How to Oil Paint - Beginners Guide
I have seen many newbie oil painters who feel it difficult to deal with oil painting and it inspired to write a small guide for them.
I believe, there are plenty of reasons to take up this enjoyable art form which is why I am trying to motivate new painters through my post.
So, Let's start with the basics -
1. Selecting Oil Painting Brushes: The most important thing while selecting brushes is to check its fiber and shape. Learn the different options when you read this guide. Know what else you require to paint with oil: supports, a palette, and an easel are just the start.
2. Oil Painting Chemistry and Safety
The pigments used in oil paints are nearly the same as those in watercolors and acrylics. Before going to buy oil paints, you must know it comes in two grades. First is the student and the second is professional. The primary difference being the concentration of color or, in some instances, the process of mixing pigment and binder.
Different artists have different choices and have their own favorite brands, brushes, palettes, and mediums, but here I am sharing some "must know tips" that are useful to you if you are just springing up with oil paints.
Tip 1 - Start with small paintings
Getting started with the small paintings gives you chance to try out techniques and experiment with the color without investing too much time and material into the process. You can buy some small canvases or try painting with oils on paper too. (Remember to gesso the paper first).
Tip 2 - Get Organized
Set up space in a well-ventilated area where you can keep your palettes and supplies out and at-the-ready and your paintings visible. This will give you the chance to see and think about your work, even if you're not actually painting. Doing this on regular basis makes it easier for you to paint and help you develop an interest in it.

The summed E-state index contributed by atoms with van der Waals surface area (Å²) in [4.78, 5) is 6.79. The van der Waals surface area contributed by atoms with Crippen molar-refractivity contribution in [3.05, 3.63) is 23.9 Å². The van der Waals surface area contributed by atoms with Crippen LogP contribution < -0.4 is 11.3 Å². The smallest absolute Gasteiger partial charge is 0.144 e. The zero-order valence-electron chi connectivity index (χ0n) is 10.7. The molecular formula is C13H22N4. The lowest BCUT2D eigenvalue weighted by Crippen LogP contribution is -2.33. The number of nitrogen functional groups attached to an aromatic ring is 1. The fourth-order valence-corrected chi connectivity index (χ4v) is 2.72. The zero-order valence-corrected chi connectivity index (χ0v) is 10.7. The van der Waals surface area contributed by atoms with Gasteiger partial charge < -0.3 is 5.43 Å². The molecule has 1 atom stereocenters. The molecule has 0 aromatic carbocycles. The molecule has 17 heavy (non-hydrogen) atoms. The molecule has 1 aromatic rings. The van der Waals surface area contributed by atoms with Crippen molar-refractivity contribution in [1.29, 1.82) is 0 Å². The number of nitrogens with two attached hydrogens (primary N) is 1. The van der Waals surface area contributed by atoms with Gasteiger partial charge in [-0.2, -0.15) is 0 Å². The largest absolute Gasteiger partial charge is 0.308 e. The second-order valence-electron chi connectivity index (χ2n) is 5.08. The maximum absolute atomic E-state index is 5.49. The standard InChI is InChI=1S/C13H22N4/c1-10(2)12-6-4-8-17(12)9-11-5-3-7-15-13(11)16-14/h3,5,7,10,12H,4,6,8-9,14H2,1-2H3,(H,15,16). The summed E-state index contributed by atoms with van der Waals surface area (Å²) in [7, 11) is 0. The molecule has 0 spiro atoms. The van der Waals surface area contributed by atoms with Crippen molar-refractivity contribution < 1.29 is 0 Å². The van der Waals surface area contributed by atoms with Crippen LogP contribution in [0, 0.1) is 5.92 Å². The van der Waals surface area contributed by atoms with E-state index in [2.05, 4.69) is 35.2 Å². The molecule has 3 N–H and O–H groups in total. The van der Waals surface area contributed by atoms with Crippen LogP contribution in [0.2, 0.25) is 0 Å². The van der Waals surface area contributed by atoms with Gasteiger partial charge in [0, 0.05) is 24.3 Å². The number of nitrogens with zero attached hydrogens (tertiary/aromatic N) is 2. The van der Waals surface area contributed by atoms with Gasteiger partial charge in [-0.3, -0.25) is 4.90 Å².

Tip 3 - Invest in Brushes
Two types - student grade and professional one. You should buy professional grade brushes to get the better painting results. Professional grade has a greater ratio of pigment to binder.
You don't need to buy brushes in bulk. Only buy higher quality brushes. 3 different sizes - buy and experiment with the different shapes as you paint initially. You also have another option to use synthetic brushes. They are made up of acrylic paints for oil. There is also a range of natural hair brushes that can be used with oil.
"Most of the professionals use Bristle brushes."
Tip 4 - Prime Your Painting Surface
You have a range of surfaces to paint - canvas, wood, paper - but whichever you choose, Do not forget to apply a type of primer called gesso. It is used to prevent the oil from seeping into the surface. Gesso protects the surface from the acids in the paint, and provide a surface that the paint will adhere to more easily.
Tip 5 - Understand Color Mixing
Primary painting colors are not "pure". As a beginner, handle this problem by leaning toward either yellow or blue. Make them warm if toward yellow, and cool if towards blue. This determines how the primary colors mix to play the secondary colors.
Tip 6 - Start With an Oil Sketch
This is a shallow underpainting, consisting of a color and turpentine. It dries so quickly, Now you can add subsequent layers of paint and color without waiting too long.
Either work on white canvas or tone it with a neutral gray first, Burnt sienna is useful to lay out values and composition.